Soon the poor women learned to come to me with their troubles and cares. Miss Baldwin, who shared my labors, was an earnest Christian. We wrote hundreds of letters to our friends in the North for clothing, for the people were almost naked. Often we found children on the wharf with nothing on them but a part of a soldier's old coat. The women and children were free, but did not know where to go or what to do. They were taken by the soldiers on the boat, and as this was a "contraband" camp, they were landed here.

        The winter of 1863-'64 was very cold. We suffered greatly. Our store-room had no fire. There we spent every alternate day. Our plan was to visit in the cabins and tents one day and find what each one needed, and give a written order, which we filled the next day from the store-room that our friends from the North kept filled in answer to our letters. Often those who needed help least would tell us the most pitiful story, so we found it necessary to visit their homes, if homes they could be called. They had to use so many things in common. Three families with six or ten children each, cooked their food in the same pot on the same fire. Each had to wait for the other. No wonder that a mother with crying, hungry children would quarrel when thus situated.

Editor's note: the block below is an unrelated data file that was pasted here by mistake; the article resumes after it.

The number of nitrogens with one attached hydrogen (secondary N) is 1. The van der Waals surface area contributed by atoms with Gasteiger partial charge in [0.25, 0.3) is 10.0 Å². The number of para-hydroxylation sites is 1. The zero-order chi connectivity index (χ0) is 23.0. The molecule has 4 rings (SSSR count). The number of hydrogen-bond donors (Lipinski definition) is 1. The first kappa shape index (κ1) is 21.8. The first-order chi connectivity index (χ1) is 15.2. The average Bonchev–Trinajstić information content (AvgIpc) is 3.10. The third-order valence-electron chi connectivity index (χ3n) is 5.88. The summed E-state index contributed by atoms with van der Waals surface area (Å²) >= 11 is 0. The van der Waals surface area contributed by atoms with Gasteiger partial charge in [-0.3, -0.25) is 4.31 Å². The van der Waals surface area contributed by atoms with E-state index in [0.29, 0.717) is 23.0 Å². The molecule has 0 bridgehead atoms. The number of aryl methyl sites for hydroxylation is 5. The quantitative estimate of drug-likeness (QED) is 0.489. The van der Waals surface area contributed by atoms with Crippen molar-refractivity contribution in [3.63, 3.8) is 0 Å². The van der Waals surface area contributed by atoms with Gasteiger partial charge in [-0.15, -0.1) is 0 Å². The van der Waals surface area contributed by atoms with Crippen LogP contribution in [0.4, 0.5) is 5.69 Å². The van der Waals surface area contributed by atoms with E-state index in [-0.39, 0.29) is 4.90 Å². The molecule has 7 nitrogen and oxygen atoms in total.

We had a large Sabbath school, besides other meetings with the women and children in their homes. It was indeed a great joy to read the Bible to those who had never heard it before. After spending five months on this island the whole colony was removed in April, to

 

HELENA, ARKANSAS.